Former US Attorney to help defend Baby Kate’s dad

Sean Phillips in a Mason County courtroom (April 24, 2012)

LUDINGTON, Mich. (WOOD) — Months after the Michigan attorney general announced his office will prosecute the father of missing baby Kate Phillips for murder, the defense is getting some help as a well-known attorney joins its team.

Sean Phillips stands charged with murdering Kate, his 5-month-old daughter, and is currently serving prison time on an unlawful imprisonment conviction for taking her from her mother. Kate, who went missing in the summer of 2011, has not been found.

Kate Phillips. (Undated courtesy photo)
(Kate Phillips. Undated courtesy photo)

John Smietanka, a former U.S. attorney for the Western Michigan District, will sit at the defense table for Phillips at taxpayers’ expense. He will act as an adviser to David Glancy, the attorney appointed to represent Phillips at trial.

Smietanka says he will work alongside Gene Debbaudt, a former head of West Michigan’s FBI office.

In October 2013, Attorney General Bill Schuette announced his office was charging Phillips with murder and would handle prosection of the case.

Glancy then requested assistance in defending the case from the court “because of the number of people and agencies involved on the other side,” he said.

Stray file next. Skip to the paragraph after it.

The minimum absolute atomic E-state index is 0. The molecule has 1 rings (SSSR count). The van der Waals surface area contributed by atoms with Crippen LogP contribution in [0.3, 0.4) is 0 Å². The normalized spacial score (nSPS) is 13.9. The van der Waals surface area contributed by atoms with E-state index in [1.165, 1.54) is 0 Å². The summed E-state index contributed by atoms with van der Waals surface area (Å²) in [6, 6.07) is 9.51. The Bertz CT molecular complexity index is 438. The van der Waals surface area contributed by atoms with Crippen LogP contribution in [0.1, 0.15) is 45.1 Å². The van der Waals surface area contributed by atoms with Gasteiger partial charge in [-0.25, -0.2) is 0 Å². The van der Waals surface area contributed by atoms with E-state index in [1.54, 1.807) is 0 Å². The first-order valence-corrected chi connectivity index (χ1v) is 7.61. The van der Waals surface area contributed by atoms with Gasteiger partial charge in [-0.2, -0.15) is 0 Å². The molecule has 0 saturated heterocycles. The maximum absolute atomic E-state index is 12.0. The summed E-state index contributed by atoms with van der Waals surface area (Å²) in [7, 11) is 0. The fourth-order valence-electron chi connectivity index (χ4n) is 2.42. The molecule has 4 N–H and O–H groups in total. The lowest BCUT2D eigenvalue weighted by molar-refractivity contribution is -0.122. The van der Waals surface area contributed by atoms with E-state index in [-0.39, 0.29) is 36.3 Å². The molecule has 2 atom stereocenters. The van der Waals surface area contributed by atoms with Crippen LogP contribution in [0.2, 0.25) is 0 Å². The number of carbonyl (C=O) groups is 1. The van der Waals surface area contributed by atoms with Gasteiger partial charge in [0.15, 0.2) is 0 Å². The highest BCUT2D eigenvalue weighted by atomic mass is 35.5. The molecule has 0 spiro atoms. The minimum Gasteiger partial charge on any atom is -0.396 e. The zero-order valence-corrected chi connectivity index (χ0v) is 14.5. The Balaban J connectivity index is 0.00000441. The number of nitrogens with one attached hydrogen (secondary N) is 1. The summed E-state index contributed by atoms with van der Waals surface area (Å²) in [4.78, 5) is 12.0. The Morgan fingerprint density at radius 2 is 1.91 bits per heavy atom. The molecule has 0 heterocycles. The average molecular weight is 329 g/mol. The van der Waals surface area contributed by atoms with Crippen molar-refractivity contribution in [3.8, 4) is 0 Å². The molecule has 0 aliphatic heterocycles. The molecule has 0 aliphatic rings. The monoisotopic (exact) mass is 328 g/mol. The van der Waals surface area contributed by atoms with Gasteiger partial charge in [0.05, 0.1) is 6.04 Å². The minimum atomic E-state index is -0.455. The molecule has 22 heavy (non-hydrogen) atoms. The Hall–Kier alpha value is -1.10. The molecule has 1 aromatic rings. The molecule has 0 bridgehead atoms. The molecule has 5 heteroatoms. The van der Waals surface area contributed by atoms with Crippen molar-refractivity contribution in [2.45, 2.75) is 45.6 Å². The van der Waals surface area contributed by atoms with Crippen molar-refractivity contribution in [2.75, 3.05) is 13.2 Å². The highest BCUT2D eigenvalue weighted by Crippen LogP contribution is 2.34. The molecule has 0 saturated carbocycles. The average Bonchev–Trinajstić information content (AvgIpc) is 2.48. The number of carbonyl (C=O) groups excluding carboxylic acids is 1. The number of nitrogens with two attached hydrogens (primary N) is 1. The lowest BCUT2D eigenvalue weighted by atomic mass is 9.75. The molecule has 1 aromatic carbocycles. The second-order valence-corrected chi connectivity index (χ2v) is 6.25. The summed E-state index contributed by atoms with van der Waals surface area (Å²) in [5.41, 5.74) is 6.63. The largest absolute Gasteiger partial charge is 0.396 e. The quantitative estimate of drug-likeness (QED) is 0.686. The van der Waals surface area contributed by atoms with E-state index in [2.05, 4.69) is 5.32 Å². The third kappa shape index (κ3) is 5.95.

The court granted the request and contacted Smietanka to aid in the case.

“They’re trying to make sure that in a serious case like this, that the man has fair representation,” Smietanka told 24 Hour News 8.

John Smietanka. (Undated courtesy photo)
(John Smietanka. Undated courtesy photo)

Smietanka has gone head-to-head with the Michigan AG’s office before — and won.

In January 2013, he defended Mark Anthony Coulier, a man accused of murdering his ex-wife. Coulier walked on the charge after the judge granted a motion for a directed not guilty verdict in the case following the prosecution’s presentation of its case.

Smietanka is not saying that will happen in this case or even saying he anticipates a strong defense for Phillips.

“We will do the best to get him a fair trial,” Smietanka said. “I do it because I think that it is important that everybody gets fair representation.”

Smietanka would not divulge how much the county is paying him to work on the case, but says he’s acting as an adviser as opposed to serving as co-council because he “thought it was the most economical and appropriate way to handle it.”

“I am paid according to the court schedule. … It’s an hourly rate based upon the actual hours I put in on the case,” Smietanka said.

Phillips is scheduled back in court this spring for a preliminary exam to determine whether or not there is enough evidence to send him to trial for murder.

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